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The topic was governing Canada, but Kevin O'Leary didn't seem to have given much thought to the answers.

What can the government do about mental health? Mr. O'Leary said what matters for Canada's health-care system is getting economic growth back to around 3 per cent. Are the laws on sexual assault and sexual predators tough enough? Mr. O'Leary said he's been around the world and thinks we're lucky to have our justice system.

The remarkable thing about Mr. O'Leary's performance in Saturday night's Conservative leadership debate in Halifax was that it seemed like he was unprepared for the topic of government, or many of the issues involved.

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Read more: Conservative leadership hopefuls engage in lively debate amid crowded 14-person field

John Ibbitson: Voting for Conservative leader: What would Stephen Harper do?

Read more: Who's running for the Conservative leadership? Read the list of candidates

Then again, that might just be the point. Mr. O'Leary is part of the "me generation" of politicians. It's not really about what he'd do, or the answers to a variety of issues. It's all about Kevin O'Leary.

The Dragons' Den and Shark Tank star has already been compared extensively to Donald Trump, but in many ways it's inaccurate or unfair. Mr. O'Leary is not playing to anti-immigrant sentiment or railing against globalization. But like Mr. Trump, he's a self-centred candidate.

Egos are not new in politics. Nor is it new for a politician's persona to weigh more than issues. Justin Trudeau won his party's leadership on stardust, and it aided his election campaign, but Mr. Trudeau also went out of his way to show I-feel-your-pain empathy for voters' concerns. Mr. O'Leary conveys the impression that the issues are not important when they don't fit Kevin O'Leary's bottom line.

He does have a couple of speaking topics, and they aren't bad, if you're picking themes for a Conservative leadership bid. One is competitiveness, lowering taxes and cutting regulation, including arguing that Mr. Trudeau should be waiting to see what Mr. Trump does in the United States before matching it here. The second is winning, which he says he can do by winning back all the millennials who voted for Mr. Trudeau, apparently because he's a reality-TV star.

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The main point is that he's Kevin O'Leary and he can make it happen. On his way to the debate, he told a Halifax newspaper that he'd force Nova Scotia to allow natural-gas fracking and that's that, whether or not it's provincial jurisdiction. If premiers' policies are not pro-jobs, "they'll have to deal with me. That's how I lead," he said. Actually, it's vague bravado, but it's part of the Kevin O'Leary I-demand-success persona.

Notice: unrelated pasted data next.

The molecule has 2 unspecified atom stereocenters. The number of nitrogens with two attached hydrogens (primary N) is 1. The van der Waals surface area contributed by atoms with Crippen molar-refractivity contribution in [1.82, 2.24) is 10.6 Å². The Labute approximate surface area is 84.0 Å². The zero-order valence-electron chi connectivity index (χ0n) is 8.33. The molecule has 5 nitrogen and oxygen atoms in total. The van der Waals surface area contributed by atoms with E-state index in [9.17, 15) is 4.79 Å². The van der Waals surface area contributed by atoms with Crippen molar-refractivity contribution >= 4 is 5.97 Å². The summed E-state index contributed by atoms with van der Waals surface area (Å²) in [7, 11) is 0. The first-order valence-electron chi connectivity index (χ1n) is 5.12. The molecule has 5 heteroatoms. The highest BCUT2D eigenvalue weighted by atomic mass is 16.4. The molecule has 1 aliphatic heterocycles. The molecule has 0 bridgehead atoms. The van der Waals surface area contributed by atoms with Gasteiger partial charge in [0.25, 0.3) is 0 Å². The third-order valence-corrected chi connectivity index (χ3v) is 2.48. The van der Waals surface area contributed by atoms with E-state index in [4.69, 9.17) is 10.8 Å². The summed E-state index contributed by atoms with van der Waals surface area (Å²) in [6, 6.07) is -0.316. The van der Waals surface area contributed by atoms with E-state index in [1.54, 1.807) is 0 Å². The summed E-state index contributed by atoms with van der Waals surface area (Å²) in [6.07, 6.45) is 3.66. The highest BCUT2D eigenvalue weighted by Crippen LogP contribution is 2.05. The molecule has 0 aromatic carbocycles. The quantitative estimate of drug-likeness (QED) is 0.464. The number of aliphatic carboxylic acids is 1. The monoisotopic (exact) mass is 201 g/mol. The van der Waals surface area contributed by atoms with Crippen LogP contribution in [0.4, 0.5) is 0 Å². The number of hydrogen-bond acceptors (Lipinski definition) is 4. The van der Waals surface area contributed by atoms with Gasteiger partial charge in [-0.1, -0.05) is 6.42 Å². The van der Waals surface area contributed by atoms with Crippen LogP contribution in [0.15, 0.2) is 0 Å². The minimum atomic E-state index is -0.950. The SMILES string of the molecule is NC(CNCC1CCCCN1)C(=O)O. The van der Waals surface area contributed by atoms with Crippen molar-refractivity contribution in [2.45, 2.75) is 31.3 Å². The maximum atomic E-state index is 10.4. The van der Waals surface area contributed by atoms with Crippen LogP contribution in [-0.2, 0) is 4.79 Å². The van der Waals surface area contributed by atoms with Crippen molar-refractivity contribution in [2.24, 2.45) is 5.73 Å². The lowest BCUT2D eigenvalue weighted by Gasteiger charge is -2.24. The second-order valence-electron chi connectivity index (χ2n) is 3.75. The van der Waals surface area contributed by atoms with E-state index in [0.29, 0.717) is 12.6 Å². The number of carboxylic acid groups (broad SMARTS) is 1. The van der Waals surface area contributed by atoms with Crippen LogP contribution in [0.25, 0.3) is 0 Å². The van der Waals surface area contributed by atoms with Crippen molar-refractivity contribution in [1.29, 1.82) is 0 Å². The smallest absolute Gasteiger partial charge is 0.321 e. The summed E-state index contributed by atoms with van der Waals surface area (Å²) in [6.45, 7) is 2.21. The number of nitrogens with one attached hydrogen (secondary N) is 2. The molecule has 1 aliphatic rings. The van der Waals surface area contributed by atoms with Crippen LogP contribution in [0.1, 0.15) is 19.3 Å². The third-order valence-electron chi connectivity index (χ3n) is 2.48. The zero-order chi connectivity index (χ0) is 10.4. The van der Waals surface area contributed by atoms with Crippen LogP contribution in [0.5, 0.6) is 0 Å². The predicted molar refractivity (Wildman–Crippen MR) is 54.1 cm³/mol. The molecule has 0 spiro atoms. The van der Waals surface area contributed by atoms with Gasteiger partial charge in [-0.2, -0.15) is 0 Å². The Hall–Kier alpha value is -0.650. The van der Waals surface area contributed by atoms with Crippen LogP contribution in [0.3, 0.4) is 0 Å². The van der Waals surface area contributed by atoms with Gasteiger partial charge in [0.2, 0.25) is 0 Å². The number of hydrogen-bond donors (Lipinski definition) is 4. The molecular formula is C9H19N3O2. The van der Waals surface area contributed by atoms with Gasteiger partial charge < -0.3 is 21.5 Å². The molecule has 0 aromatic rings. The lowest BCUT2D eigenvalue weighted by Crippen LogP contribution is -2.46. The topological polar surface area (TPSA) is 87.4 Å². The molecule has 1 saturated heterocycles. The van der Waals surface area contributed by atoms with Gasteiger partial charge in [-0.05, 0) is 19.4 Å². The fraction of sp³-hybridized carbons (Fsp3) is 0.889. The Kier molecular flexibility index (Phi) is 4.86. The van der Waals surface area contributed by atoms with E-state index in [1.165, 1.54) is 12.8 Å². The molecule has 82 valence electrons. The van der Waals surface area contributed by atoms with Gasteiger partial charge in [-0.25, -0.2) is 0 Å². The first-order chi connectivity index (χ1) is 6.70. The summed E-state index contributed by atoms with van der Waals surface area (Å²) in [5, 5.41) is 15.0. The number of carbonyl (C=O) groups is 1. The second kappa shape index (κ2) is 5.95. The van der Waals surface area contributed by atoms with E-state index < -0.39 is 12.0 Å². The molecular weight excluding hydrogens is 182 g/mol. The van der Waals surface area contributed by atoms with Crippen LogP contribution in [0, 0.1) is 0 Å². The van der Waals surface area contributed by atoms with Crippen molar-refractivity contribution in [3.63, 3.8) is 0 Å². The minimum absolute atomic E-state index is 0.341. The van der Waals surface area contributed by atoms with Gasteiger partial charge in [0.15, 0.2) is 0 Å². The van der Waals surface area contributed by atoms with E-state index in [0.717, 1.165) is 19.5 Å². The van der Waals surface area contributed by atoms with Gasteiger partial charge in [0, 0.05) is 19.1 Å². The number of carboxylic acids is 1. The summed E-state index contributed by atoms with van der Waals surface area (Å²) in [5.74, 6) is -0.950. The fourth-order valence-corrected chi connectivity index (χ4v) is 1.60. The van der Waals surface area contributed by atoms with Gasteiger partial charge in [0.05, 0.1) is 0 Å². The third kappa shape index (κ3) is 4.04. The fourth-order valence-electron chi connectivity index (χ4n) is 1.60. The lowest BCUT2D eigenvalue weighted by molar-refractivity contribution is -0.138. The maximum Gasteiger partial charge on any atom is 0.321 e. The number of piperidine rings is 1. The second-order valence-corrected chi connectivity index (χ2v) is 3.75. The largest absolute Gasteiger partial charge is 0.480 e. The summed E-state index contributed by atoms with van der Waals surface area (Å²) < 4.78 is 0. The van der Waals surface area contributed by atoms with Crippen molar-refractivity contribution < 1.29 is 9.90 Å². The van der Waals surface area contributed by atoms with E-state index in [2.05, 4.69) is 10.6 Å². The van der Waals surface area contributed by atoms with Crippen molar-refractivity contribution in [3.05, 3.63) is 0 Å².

The stage for the Halifax debate wasn't a particularly good place to make that case. There were 14 candidates lined up across it and Mr. O'Leary didn't particularly stand out except when the other 13 were taking shots at him.

That was frequent. Erin O'Toole called Mr. Trudeau a "celebrity-in-chief" and said the Conservatives don't need one of their own; Lisa Raitt noted Nova Scotia sends a Christmas tree to Boston each year, but she never thought Boston would send a leadership candidate back (Mr. O'Leary lives much of the year in Boston); Steven Blaney accused Mr. O'Leary of lacking courage for skipping last month's French-language debate.

It's hard to look like a winner when you're getting burned by Steven Blaney.

But on issues, Mr. O'Leary also had circles skated around him by Ms. Raitt, Mr. O'Toole, Chris Alexander, Mike Chong and occasionally Maxime Bernier. It's true that speaking knowledgeably on files is not necessarily a race-winner – Mr. Chong's considered positions, such as supporting a carbon tax, might alienate the party base. And it's true it was Mr. O'Leary's first debate.

But it was still remarkable that Mr. O'Leary couldn't muster much to say on issues that weren't in his wheelhouse. He not only had nothing to say about mental health, he suggested just about all that matters about the health-care system is there isn't enough economic growth to support it.

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When asked if Canada's sexual-assault laws are strong enough, some candidates railed against judges striking down minimum sentences, and Ms. Raitt spoke about ensuring that victims are believed, pointing to a Globe and Mail investigation on cases closed as "unfounded." Mr. O'Leary didn't seem to have anything to say about sexual assault.

Mr. Trump showed me-politics can work. Fed-up U.S. voters seized on a strong persona as different from people-pleasing career politicians, even authentic. In Canada, Kevin O'Leary has had months to script his campaign, and it's all about Kevin O'Leary.

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